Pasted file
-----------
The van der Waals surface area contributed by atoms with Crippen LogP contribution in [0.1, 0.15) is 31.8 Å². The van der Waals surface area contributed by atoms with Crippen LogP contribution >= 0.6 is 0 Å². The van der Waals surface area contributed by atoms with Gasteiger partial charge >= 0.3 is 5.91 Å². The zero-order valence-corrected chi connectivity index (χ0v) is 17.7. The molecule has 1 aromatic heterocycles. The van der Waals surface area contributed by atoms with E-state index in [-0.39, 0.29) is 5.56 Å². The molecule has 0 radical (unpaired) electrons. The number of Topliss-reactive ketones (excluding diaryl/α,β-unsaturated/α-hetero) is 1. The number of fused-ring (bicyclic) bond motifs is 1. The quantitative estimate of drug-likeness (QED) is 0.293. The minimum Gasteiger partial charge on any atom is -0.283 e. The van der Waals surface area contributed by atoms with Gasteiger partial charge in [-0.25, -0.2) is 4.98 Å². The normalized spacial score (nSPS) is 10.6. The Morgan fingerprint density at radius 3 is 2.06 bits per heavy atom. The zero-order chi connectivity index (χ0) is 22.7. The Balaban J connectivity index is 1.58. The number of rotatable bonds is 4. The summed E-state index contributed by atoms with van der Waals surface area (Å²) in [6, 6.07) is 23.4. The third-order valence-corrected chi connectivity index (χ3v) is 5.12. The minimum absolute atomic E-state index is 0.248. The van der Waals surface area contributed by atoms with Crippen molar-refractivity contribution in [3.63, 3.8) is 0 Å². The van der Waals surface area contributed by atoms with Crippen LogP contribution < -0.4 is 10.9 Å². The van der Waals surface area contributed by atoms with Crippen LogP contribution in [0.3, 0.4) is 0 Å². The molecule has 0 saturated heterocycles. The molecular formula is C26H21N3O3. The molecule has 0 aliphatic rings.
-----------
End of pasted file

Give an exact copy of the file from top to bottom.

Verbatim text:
The van der Waals surface area contributed by atoms with Crippen LogP contribution in [0.1, 0.15) is 31.8 Å². The van der Waals surface area contributed by atoms with Crippen LogP contribution >= 0.6 is 0 Å². The van der Waals surface area contributed by atoms with Gasteiger partial charge >= 0.3 is 5.91 Å². The zero-order valence-corrected chi connectivity index (χ0v) is 17.7. The molecule has 1 aromatic heterocycles. The van der Waals surface area contributed by atoms with E-state index in [-0.39, 0.29) is 5.56 Å². The molecule has 0 radical (unpaired) electrons. The number of Topliss-reactive ketones (excluding diaryl/α,β-unsaturated/α-hetero) is 1. The number of fused-ring (bicyclic) bond motifs is 1. The quantitative estimate of drug-likeness (QED) is 0.293. The minimum Gasteiger partial charge on any atom is -0.283 e. The van der Waals surface area contributed by atoms with Gasteiger partial charge in [-0.25, -0.2) is 4.98 Å². The normalized spacial score (nSPS) is 10.6. The Morgan fingerprint density at radius 3 is 2.06 bits per heavy atom. The zero-order chi connectivity index (χ0) is 22.7. The Balaban J connectivity index is 1.58. The number of rotatable bonds is 4. The summed E-state index contributed by atoms with van der Waals surface area (Å²) in [6, 6.07) is 23.4. The third-order valence-corrected chi connectivity index (χ3v) is 5.12. The minimum absolute atomic E-state index is 0.248. The van der Waals surface area contributed by atoms with Crippen molar-refractivity contribution in [3.63, 3.8) is 0 Å². The van der Waals surface area contributed by atoms with Crippen LogP contribution < -0.4 is 10.9 Å². The van der Waals surface area contributed by atoms with Crippen LogP contribution in [0.3, 0.4) is 0 Å². The molecule has 0 saturated heterocycles. The molecular formula is C26H21N3O3. The molecule has 0 aliphatic rings.